Published on 21 January 2013
Technologists at TWI have developed a telltale system to reveal any potentially detrimental inconsistencies in electron beam welding of components.
Over several decades, electron beam welding (EBW) has developed from a technique used only in the aerospace and nuclear industries, to a versatile production tool used to join a wide variety of materials, in thicknesses from hundredths of a millimetre to hundreds of millimetres.
The range of industries in which EBW is exploited is similarly impressive, and includes high volume operations such as the automotive industry. The vast majority of EB welds are produced for this type of industry; hardly surprising when many EB machines, each capable of producing hundreds of parts per hour, are frequently operated on three shifts.
One of the prime considerations for any welding process is quality assurance. Fortunately, EB welding is a highly reproducible process owing in part to the quality and durability of the equipment. Many of the hundreds of EB sets operating worldwide are at least ten and sometimes 20 years old but are still capable of producing excellent results. Most parameters defining the weld are electrical; consequently some EB machines can be fitted with automatic systems for monitoring them. Although this does not provide an absolute guarantee, it can still promote a higher degree of weld reproducibility.
Alternatively, some kind of non-destructive examination of the welded joints can be undertaken. However, this is not always either possible or desirable, particularly if the part throughput is high. In production where neither of the above techniques are practised weld quality rests on the consistency of the set parameters of the EB machine and the consistency of the components in terms of fit-up, jigging and residual magnetism. A cursory visual inspection of the welded joint is unlikely to reveal any hidden defects. It is even possible for the beam to miss the joint entirely while the weld top bead still lies centrally in the joint preparation. Unfortunately, the first indication that such a component is defective may well be when it fails in service.
The principle of operation of the telltale system is simple: in addition to the normal features machined on the components, a witness line is machined on each side of, and equidistant from, the joint. During welding, the line is marked intermittently by the beam itself, which is deflected out of the weld pool to leave a telltale mark. The energy required to leave a telltale mark is generally a fraction of a Joule. Marking is thus accomplished in a few tens or hundreds of microseconds, i.e. so quickly that the normal welding operation is not affected. A straightforward visual inspection of the component after welding will reveal any variation in weld quality. So long as the telltale marks lie over the witness lines, it is certain that the beam has hit the joint accurately. Defects are easily identified and the component immediately rejected or reworked.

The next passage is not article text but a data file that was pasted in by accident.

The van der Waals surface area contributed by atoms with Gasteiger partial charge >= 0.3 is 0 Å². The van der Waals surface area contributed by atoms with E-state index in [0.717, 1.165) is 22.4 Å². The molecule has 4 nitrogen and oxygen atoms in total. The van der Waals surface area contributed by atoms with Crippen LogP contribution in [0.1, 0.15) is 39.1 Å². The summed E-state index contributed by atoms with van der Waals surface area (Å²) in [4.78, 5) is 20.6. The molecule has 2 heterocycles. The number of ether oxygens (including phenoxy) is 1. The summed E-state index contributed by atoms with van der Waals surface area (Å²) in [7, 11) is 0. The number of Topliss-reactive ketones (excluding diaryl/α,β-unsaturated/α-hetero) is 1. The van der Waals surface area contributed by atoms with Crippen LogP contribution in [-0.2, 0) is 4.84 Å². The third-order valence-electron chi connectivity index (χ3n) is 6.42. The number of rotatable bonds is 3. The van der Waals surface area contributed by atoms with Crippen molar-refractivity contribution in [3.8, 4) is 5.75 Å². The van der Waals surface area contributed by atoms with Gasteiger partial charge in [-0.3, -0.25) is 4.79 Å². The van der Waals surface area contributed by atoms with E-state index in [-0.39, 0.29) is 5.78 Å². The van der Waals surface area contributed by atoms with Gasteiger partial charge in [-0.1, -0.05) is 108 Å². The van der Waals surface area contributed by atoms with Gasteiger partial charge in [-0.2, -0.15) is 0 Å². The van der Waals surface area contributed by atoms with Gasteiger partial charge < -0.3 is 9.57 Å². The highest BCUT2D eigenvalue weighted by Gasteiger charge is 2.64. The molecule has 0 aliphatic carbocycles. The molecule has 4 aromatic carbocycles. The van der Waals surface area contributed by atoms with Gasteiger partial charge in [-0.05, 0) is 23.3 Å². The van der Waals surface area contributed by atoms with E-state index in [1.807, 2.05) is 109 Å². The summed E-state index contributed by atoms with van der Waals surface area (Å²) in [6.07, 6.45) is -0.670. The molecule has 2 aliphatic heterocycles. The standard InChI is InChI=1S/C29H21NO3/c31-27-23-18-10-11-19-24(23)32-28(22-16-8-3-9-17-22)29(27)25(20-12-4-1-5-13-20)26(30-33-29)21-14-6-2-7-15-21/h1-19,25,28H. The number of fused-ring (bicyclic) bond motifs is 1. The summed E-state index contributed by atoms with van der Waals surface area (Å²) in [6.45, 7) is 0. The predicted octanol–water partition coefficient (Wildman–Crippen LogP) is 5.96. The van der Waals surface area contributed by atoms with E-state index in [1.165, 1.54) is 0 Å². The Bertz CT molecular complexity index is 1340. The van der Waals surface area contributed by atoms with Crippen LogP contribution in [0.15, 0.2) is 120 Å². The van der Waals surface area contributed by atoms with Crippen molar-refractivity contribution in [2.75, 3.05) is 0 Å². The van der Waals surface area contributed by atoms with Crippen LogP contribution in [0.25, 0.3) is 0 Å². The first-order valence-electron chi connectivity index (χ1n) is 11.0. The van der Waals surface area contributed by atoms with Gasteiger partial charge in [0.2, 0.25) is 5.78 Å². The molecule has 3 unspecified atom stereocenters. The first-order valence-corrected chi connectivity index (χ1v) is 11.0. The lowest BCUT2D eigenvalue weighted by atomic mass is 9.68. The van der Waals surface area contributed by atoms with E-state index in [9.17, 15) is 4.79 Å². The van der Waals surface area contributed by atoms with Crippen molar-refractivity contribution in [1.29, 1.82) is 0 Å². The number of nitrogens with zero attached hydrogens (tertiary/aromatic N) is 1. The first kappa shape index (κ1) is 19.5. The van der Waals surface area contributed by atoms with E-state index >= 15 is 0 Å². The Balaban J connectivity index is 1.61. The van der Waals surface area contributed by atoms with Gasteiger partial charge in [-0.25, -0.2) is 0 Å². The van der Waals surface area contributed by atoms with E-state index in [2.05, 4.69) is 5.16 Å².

The telltale system cannot, however, ensure that the beam is not angled in relation to the joint interface, which might itself leave a missed joint defect, particularly in thicker sections. Angling can be caused by simple mechanical misalignment or certain magnetic effects. Good welding practice avoids the former pitfall; the latter is caused by unwanted magnetic fields which do not remain constant over the length of the joint. In this case, the telltale deviated, indicating a potentially poor weld
The telltale marks melted into the surface serve as a permanent record of the welding process. As the number and distribution of the marks is relatively unimportant, they can be used to identify particular component batches or components welded on a particular machine.
The markings also contain beam quality information; any change in the size, shape or depth of the marks could indicate a change in the beam current, focus, accelerating voltage or, perhaps the condition of the cathode. Similarly, a change in the spacing of the markings could be used as an indication that the calibration of the EB machine needs checking or adjusting.
Application of this new technique can result in an end product of consistently higher quality. It may also be used to supplement or replace existing quality-assurance procedures. With the potential benefit of reducing production losses due to stoppages, it can help identify problems before defective components are produced.
The telltale marking is just one of a number of techniques that can be used to improve the quality and reliability of EB-welded products TWI's EB Department can help with both the expertise and the hardware required to implement any of these techniques.
For information about TWI's capabilities please contact us.